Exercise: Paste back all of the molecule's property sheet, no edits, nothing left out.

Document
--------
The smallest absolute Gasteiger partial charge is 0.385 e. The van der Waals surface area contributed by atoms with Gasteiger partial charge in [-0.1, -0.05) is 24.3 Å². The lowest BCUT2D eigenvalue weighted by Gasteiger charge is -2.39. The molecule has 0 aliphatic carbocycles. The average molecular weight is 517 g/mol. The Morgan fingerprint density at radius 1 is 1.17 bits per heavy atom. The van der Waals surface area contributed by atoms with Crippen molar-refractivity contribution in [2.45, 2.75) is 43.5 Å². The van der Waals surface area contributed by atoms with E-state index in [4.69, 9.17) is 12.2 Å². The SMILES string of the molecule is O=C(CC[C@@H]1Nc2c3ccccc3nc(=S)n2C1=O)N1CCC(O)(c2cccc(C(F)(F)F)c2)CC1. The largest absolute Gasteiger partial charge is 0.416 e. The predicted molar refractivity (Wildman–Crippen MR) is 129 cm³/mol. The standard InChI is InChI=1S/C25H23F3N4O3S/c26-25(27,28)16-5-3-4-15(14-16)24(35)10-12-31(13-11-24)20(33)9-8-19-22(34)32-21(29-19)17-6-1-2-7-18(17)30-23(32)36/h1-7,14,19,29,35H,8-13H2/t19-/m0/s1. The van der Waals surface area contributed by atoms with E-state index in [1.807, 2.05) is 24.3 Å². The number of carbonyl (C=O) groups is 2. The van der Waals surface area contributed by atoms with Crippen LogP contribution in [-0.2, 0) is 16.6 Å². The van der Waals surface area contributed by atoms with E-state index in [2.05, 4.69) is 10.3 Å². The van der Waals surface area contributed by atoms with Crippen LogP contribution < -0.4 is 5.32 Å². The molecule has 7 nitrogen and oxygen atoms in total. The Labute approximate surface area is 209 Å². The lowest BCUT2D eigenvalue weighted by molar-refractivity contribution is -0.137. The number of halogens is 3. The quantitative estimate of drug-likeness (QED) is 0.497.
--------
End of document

The smallest absolute Gasteiger partial charge is 0.385 e. The van der Waals surface area contributed by atoms with Gasteiger partial charge in [-0.1, -0.05) is 24.3 Å². The lowest BCUT2D eigenvalue weighted by Gasteiger charge is -2.39. The molecule has 0 aliphatic carbocycles. The average molecular weight is 517 g/mol. The Morgan fingerprint density at radius 1 is 1.17 bits per heavy atom. The van der Waals surface area contributed by atoms with Crippen molar-refractivity contribution in [2.45, 2.75) is 43.5 Å². The van der Waals surface area contributed by atoms with E-state index in [4.69, 9.17) is 12.2 Å². The SMILES string of the molecule is O=C(CC[C@@H]1Nc2c3ccccc3nc(=S)n2C1=O)N1CCC(O)(c2cccc(C(F)(F)F)c2)CC1. The largest absolute Gasteiger partial charge is 0.416 e. The predicted molar refractivity (Wildman–Crippen MR) is 129 cm³/mol. The standard InChI is InChI=1S/C25H23F3N4O3S/c26-25(27,28)16-5-3-4-15(14-16)24(35)10-12-31(13-11-24)20(33)9-8-19-22(34)32-21(29-19)17-6-1-2-7-18(17)30-23(32)36/h1-7,14,19,29,35H,8-13H2/t19-/m0/s1. The van der Waals surface area contributed by atoms with E-state index in [1.807, 2.05) is 24.3 Å². The number of carbonyl (C=O) groups is 2. The van der Waals surface area contributed by atoms with Crippen LogP contribution in [-0.2, 0) is 16.6 Å². The van der Waals surface area contributed by atoms with E-state index in [2.05, 4.69) is 10.3 Å². The van der Waals surface area contributed by atoms with Crippen LogP contribution < -0.4 is 5.32 Å². The molecule has 7 nitrogen and oxygen atoms in total. The Labute approximate surface area is 209 Å². The lowest BCUT2D eigenvalue weighted by molar-refractivity contribution is -0.137. The number of halogens is 3. The quantitative estimate of drug-likeness (QED) is 0.497.